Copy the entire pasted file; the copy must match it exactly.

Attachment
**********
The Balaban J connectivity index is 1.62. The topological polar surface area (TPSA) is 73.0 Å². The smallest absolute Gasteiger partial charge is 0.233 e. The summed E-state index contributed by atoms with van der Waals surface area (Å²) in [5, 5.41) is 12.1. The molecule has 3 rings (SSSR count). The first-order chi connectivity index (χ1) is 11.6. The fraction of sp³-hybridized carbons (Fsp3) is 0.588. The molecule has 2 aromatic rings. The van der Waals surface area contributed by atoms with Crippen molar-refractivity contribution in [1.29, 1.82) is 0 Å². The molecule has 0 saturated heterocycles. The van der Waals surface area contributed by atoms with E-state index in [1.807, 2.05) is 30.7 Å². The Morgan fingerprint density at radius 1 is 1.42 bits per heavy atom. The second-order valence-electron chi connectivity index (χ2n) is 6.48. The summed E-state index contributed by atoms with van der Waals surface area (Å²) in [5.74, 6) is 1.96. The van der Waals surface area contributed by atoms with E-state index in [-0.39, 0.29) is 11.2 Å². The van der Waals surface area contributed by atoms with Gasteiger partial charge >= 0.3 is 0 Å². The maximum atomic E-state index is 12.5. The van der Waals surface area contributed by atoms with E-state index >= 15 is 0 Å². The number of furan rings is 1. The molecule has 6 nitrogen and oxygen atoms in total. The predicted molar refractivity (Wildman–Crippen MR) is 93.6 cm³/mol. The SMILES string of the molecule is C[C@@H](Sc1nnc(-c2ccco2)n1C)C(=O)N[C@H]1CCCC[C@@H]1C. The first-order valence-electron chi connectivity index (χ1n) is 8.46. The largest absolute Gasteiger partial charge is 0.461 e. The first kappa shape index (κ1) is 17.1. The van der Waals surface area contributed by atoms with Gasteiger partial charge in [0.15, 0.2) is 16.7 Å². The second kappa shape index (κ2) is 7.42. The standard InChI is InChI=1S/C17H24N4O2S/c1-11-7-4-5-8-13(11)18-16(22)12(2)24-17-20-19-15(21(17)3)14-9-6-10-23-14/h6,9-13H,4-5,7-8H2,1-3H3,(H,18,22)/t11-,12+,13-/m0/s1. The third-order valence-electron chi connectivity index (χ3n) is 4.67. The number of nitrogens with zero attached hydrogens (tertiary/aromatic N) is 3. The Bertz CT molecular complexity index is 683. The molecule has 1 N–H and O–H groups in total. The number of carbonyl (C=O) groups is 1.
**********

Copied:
The Balaban J connectivity index is 1.62. The topological polar surface area (TPSA) is 73.0 Å². The smallest absolute Gasteiger partial charge is 0.233 e. The summed E-state index contributed by atoms with van der Waals surface area (Å²) in [5, 5.41) is 12.1. The molecule has 3 rings (SSSR count). The first-order chi connectivity index (χ1) is 11.6. The fraction of sp³-hybridized carbons (Fsp3) is 0.588. The molecule has 2 aromatic rings. The van der Waals surface area contributed by atoms with Crippen molar-refractivity contribution in [1.29, 1.82) is 0 Å². The molecule has 0 saturated heterocycles. The van der Waals surface area contributed by atoms with E-state index in [1.807, 2.05) is 30.7 Å². The Morgan fingerprint density at radius 1 is 1.42 bits per heavy atom. The second-order valence-electron chi connectivity index (χ2n) is 6.48. The summed E-state index contributed by atoms with van der Waals surface area (Å²) in [5.74, 6) is 1.96. The van der Waals surface area contributed by atoms with E-state index in [-0.39, 0.29) is 11.2 Å². The van der Waals surface area contributed by atoms with Gasteiger partial charge >= 0.3 is 0 Å². The maximum atomic E-state index is 12.5. The van der Waals surface area contributed by atoms with E-state index >= 15 is 0 Å². The number of furan rings is 1. The molecule has 6 nitrogen and oxygen atoms in total. The predicted molar refractivity (Wildman–Crippen MR) is 93.6 cm³/mol. The SMILES string of the molecule is C[C@@H](Sc1nnc(-c2ccco2)n1C)C(=O)N[C@H]1CCCC[C@@H]1C. The first-order valence-electron chi connectivity index (χ1n) is 8.46. The largest absolute Gasteiger partial charge is 0.461 e. The first kappa shape index (κ1) is 17.1. The van der Waals surface area contributed by atoms with Gasteiger partial charge in [0.15, 0.2) is 16.7 Å². The second kappa shape index (κ2) is 7.42. The standard InChI is InChI=1S/C17H24N4O2S/c1-11-7-4-5-8-13(11)18-16(22)12(2)24-17-20-19-15(21(17)3)14-9-6-10-23-14/h6,9-13H,4-5,7-8H2,1-3H3,(H,18,22)/t11-,12+,13-/m0/s1. The third-order valence-electron chi connectivity index (χ3n) is 4.67. The number of nitrogens with zero attached hydrogens (tertiary/aromatic N) is 3. The Bertz CT molecular complexity index is 683. The molecule has 1 N–H and O–H groups in total. The number of carbonyl (C=O) groups is 1.